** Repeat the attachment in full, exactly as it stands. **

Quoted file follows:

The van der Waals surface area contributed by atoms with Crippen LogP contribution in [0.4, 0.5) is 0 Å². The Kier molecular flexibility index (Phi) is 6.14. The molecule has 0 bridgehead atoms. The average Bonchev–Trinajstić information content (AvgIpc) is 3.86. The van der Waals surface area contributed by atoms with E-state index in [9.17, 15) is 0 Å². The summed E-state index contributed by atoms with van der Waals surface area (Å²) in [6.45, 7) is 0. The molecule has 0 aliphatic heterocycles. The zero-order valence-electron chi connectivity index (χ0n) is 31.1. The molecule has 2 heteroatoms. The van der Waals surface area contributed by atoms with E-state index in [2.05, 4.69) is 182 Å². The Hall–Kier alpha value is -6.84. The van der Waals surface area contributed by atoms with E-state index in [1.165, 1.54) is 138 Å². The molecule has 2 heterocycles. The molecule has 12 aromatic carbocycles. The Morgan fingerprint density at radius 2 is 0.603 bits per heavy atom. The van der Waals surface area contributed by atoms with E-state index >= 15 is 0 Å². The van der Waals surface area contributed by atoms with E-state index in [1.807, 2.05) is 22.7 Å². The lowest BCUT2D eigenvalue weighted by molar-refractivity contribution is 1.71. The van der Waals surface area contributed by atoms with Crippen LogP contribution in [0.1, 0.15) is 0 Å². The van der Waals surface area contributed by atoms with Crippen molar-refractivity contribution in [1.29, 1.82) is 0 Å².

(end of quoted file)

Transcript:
The van der Waals surface area contributed by atoms with Crippen LogP contribution in [0.4, 0.5) is 0 Å². The Kier molecular flexibility index (Phi) is 6.14. The molecule has 0 bridgehead atoms. The average Bonchev–Trinajstić information content (AvgIpc) is 3.86. The van der Waals surface area contributed by atoms with E-state index in [9.17, 15) is 0 Å². The summed E-state index contributed by atoms with van der Waals surface area (Å²) in [6.45, 7) is 0. The molecule has 0 aliphatic heterocycles. The zero-order valence-electron chi connectivity index (χ0n) is 31.1. The molecule has 2 heteroatoms. The van der Waals surface area contributed by atoms with E-state index in [2.05, 4.69) is 182 Å². The Hall–Kier alpha value is -6.84. The van der Waals surface area contributed by atoms with E-state index in [1.165, 1.54) is 138 Å². The molecule has 2 heterocycles. The molecule has 12 aromatic carbocycles. The Morgan fingerprint density at radius 2 is 0.603 bits per heavy atom. The van der Waals surface area contributed by atoms with E-state index >= 15 is 0 Å². The van der Waals surface area contributed by atoms with E-state index in [1.807, 2.05) is 22.7 Å². The lowest BCUT2D eigenvalue weighted by molar-refractivity contribution is 1.71. The van der Waals surface area contributed by atoms with Crippen LogP contribution in [0.1, 0.15) is 0 Å². The van der Waals surface area contributed by atoms with Crippen molar-refractivity contribution in [1.29, 1.82) is 0 Å².